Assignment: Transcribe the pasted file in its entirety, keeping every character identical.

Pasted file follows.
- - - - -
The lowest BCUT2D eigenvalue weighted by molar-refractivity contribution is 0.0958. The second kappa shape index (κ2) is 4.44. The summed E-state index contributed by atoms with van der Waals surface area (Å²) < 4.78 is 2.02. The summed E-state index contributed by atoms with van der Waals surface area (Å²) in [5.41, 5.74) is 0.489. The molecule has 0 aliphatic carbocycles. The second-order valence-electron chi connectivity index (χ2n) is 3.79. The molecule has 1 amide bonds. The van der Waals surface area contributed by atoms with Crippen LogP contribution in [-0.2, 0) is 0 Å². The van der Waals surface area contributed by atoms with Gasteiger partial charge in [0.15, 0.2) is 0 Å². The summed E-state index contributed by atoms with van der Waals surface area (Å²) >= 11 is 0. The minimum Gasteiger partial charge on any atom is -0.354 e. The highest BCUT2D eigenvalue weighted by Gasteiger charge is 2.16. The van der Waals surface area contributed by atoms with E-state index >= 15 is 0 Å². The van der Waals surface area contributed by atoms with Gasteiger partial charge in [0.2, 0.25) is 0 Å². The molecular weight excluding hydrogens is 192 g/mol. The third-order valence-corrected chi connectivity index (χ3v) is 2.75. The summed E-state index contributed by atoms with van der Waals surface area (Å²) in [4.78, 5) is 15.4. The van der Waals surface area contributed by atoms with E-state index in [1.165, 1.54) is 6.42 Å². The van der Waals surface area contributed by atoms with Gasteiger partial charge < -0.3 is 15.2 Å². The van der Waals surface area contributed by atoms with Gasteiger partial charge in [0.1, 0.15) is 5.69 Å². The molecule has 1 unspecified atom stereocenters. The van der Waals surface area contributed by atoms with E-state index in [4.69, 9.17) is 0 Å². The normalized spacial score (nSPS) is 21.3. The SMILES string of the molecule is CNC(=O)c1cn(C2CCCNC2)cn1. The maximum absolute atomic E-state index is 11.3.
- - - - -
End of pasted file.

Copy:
The lowest BCUT2D eigenvalue weighted by molar-refractivity contribution is 0.0958. The second kappa shape index (κ2) is 4.44. The summed E-state index contributed by atoms with van der Waals surface area (Å²) < 4.78 is 2.02. The summed E-state index contributed by atoms with van der Waals surface area (Å²) in [5.41, 5.74) is 0.489. The molecule has 0 aliphatic carbocycles. The second-order valence-electron chi connectivity index (χ2n) is 3.79. The molecule has 1 amide bonds. The van der Waals surface area contributed by atoms with Crippen LogP contribution in [-0.2, 0) is 0 Å². The van der Waals surface area contributed by atoms with Gasteiger partial charge in [0.15, 0.2) is 0 Å². The summed E-state index contributed by atoms with van der Waals surface area (Å²) >= 11 is 0. The minimum Gasteiger partial charge on any atom is -0.354 e. The highest BCUT2D eigenvalue weighted by Gasteiger charge is 2.16. The van der Waals surface area contributed by atoms with E-state index >= 15 is 0 Å². The van der Waals surface area contributed by atoms with Gasteiger partial charge in [0.2, 0.25) is 0 Å². The molecular weight excluding hydrogens is 192 g/mol. The third-order valence-corrected chi connectivity index (χ3v) is 2.75. The summed E-state index contributed by atoms with van der Waals surface area (Å²) in [4.78, 5) is 15.4. The van der Waals surface area contributed by atoms with E-state index in [1.165, 1.54) is 6.42 Å². The van der Waals surface area contributed by atoms with Gasteiger partial charge < -0.3 is 15.2 Å². The van der Waals surface area contributed by atoms with Gasteiger partial charge in [0.1, 0.15) is 5.69 Å². The molecule has 1 unspecified atom stereocenters. The van der Waals surface area contributed by atoms with E-state index in [4.69, 9.17) is 0 Å². The normalized spacial score (nSPS) is 21.3. The SMILES string of the molecule is CNC(=O)c1cn(C2CCCNC2)cn1. The maximum absolute atomic E-state index is 11.3.